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The future is fluid. That's the message behind this pop duo's latest LGBTQ campaign.

Tegan and Sara teamed up with Wildfang for an awesome new campaign.

The future is fluid. That's the message behind this pop duo's latest LGBTQ campaign.

Tegan and Sara Quin want to show you the future — and if we're being honest, it looks pretty cool.

Late last year, the indie pop duo launched the Tegan and Sara Foundation as a vehicle for social change and LGBTQ issues. To further their goals, the famous twins and their eponymous foundation recently teamed up with the good people over at feminist clothing connoisseurs Wildfang for a campaign called "The Future is Fluid."

The social media campaign — centering around the #TheFutureIsFluid hashtag — is accompanied by a special collection of hoodies, T-shirts, pins, and jackets by Wildfang, with all profits from those sales go to the Tegan and Sara Foundation.


Tegan and Sara model some of the "The Future is Fluid" gear. All photos courtesy of Wildfang.

The Quins narrate the campaign's launch video, explaining what a fluid future looks like to them. Gender identity, expression, and sexuality are not always so easy to place into a box. Rather than seeing that as a problem, the campaign suggests we should embrace the in-between and outside of these traditional boundaries.

The campaign video features people from a variety of genders and sexual orientations.

Hailee, a 19-year-old model and artist, identifies as gender neutral, occasionally gender fluid, participated in the launch video to help illustrate that identity can exist along a spectrum.

Hailee.

Ruby, a fourth grader, describes herself as a "proud feminist trans kid," and took part in the campaign to help push for a future where all people can be safe, supported, and accepted — even if they're not always understood.

Ruby.

A self-described queer fat femme powerlifting coach, Alex uses their gender to send "a fat middle finger at the status quo" and says they hope the future can be one "where everyone can experience joyful embodiment and boy liberation.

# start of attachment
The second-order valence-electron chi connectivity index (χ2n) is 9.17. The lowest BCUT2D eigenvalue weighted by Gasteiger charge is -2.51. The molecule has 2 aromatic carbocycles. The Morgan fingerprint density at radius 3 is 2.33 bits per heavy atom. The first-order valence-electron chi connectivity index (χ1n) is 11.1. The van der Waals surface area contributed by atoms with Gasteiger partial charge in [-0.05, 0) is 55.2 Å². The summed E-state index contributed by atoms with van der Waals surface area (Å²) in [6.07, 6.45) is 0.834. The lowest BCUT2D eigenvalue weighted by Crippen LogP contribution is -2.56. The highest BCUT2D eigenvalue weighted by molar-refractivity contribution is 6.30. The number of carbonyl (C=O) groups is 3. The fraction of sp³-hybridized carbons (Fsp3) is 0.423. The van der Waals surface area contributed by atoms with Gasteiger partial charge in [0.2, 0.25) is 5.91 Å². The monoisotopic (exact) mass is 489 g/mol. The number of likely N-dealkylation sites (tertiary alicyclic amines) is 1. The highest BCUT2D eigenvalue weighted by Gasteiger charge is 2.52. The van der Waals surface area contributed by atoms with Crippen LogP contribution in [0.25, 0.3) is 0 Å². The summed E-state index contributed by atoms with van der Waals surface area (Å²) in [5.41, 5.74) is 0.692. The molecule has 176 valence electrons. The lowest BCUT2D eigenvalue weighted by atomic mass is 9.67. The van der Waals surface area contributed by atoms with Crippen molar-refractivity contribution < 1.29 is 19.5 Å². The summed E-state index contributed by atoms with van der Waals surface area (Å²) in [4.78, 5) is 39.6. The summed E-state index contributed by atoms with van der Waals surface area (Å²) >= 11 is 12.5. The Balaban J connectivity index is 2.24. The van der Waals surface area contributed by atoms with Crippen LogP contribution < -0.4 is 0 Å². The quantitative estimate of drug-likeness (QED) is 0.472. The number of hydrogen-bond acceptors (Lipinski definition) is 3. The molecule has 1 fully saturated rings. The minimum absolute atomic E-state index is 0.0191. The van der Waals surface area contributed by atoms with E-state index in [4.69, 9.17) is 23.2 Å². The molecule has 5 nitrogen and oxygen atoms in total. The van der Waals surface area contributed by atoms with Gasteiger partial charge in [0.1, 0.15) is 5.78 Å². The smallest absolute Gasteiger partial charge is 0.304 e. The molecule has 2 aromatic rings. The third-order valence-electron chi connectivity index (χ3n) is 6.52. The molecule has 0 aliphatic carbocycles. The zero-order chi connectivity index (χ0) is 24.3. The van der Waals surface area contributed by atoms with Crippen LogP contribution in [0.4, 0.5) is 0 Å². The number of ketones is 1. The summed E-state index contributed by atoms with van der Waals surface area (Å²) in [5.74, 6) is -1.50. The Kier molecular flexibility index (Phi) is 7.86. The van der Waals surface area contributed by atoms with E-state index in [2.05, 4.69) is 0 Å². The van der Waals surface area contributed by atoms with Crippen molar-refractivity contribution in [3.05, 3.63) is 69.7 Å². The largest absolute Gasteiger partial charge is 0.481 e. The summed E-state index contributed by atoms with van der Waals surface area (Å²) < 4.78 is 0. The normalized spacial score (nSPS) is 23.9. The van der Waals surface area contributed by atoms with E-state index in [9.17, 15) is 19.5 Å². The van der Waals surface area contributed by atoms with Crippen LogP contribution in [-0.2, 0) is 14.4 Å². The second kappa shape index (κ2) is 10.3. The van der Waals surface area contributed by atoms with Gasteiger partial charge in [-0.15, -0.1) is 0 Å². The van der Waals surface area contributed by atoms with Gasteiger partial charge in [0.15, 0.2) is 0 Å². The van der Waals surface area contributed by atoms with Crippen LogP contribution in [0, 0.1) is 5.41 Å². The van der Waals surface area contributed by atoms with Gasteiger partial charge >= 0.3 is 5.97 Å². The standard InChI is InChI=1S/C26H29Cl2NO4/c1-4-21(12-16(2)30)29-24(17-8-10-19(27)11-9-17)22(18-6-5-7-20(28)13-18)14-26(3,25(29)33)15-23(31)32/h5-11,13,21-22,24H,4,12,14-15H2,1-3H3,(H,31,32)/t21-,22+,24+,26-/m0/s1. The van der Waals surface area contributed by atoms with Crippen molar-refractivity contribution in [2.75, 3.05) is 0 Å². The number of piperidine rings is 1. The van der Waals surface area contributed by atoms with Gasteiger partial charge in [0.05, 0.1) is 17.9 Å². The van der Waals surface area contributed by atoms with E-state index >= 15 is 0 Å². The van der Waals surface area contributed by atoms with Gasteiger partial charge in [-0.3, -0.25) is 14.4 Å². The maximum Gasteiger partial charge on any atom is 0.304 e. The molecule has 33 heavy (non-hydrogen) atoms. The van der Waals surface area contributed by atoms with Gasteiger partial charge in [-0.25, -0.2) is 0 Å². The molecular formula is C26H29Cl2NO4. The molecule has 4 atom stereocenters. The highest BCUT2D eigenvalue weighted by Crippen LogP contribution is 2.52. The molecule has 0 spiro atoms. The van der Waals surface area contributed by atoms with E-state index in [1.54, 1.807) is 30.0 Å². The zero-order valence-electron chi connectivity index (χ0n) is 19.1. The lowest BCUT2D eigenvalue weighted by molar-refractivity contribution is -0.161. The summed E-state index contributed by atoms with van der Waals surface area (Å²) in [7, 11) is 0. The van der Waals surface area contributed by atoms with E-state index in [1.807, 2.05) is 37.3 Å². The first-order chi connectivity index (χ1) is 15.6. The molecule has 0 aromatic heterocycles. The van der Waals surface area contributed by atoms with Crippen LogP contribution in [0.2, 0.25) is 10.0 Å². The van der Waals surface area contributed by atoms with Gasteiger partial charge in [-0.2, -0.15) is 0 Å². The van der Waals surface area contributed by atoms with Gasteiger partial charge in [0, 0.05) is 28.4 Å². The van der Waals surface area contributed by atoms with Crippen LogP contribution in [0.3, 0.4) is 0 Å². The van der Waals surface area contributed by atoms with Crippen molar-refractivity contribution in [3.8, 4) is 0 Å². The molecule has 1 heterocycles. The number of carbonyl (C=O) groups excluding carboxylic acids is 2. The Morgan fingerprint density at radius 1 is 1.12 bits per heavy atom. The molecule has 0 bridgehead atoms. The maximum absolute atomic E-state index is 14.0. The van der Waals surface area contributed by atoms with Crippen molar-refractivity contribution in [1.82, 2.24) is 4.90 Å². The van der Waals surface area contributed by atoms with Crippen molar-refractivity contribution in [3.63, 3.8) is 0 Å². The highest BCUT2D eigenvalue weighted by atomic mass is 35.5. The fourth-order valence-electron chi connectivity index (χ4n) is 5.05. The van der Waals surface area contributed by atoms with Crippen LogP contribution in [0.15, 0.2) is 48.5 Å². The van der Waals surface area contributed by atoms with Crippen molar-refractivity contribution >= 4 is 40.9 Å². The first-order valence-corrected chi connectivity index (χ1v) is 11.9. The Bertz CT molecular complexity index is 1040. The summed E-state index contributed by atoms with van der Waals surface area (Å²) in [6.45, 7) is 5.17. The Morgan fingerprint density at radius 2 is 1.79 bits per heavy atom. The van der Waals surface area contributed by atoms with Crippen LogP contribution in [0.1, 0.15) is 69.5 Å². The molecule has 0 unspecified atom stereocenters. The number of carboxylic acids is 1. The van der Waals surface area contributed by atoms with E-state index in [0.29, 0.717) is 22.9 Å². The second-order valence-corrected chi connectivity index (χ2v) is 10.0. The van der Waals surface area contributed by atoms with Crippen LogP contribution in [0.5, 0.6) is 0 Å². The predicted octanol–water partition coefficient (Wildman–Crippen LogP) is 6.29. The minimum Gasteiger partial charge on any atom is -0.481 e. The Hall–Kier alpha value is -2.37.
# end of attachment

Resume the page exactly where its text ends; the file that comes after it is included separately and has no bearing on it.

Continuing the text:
Alex.

Earlier this year, Trystan, a trans man, made news when he gave birth to a baby boy named Leo. For him, that was all part of the adventure of creating what he calls a "mosaic" of "the best parts of gender."

Biff, Trystan's partner of seven years, has a unique view on acceptability and his own gender journey, saying that true acceptance must be based on authenticity. The two accept each other for who they are, their authentic selves.

Biff, Trystan, Hailey, Riley, and baby Leo.

Nicasia took part in the campaign because she wanted to be able to express herself in the most true-to-form way possible. That feeling — wanting to be seen, wanting to be safe, wanting to be loved and accepted for who we are — is remarkable in how utterly unremarkable it actually is. You don't have to be any specific gender or have any specific sexuality to want to believe in a world where we're all given the opportunity to be our authentic selves — you just need to be human. The future is fluid, and it belongs to all of us.

Nicasia.

A lot of brands are increasingly looking toward diversity as an advertising strategy. With Wildfang, that's baked right into who they are as people and as an organization. The Tegan and Sara Foundation partnership is just the latest in a long line of socially-conscious campaigns from the Portland-based company.

Check out the awesome campaign launch video below.

Check out the video or Wildfang's website for more info about the campaign. For additional info on the Tegan and Sara Foundation and what they do, visit their website. Also, we were not paid to promote this; we just thought it was a really cool campaign.

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If the past year has taught us nothing else, it's that sending love out into the world through selfless acts of kindness can have a positive ripple effect on people and communities. People all over the United States seemed to have gotten the message — 71% of those surveyed by the World Giving Index helped a stranger in need in 2020. A nonprofit survey found 90% helped others by running errands, calling, texting and sending care packages. Many people needed a boost last year in one way or another and obliging good neighbors heeded the call over and over again — and continue to make a positive impact through their actions in this new year.

Upworthy and P&G Good Everyday wanted to help keep kindness going strong, so they partnered up to create the Lead with Love Fund. The fund awards do-gooders in communities around the country with grants to help them continue on with their unique missions. Hundreds of nominations came pouring in and five winners were selected based on three criteria: the impact of action, uniqueness, and "Upworthy-ness" of their story.

Here's a look at the five winners:

Edith Ornelas, co-creator of Mariposas Collective in Memphis, Tenn.

Edith Ornelas has a deep-rooted connection to the asylum-seeking immigrant families she brings food and supplies to families in Memphis, Tenn. She was born in Jalisco, Mexico, and immigrated to the United States when she was 7 years old with her parents and sister. Edith grew up in Chicago, then moved to Memphis in 2016, where she quickly realized how few community programs existed for immigrants. Two years later, she helped create Mariposas Collective, which initially aimed to help families who had just been released from detention centers and were seeking asylum. The collective started out small but has since grown to approximately 400 volunteers.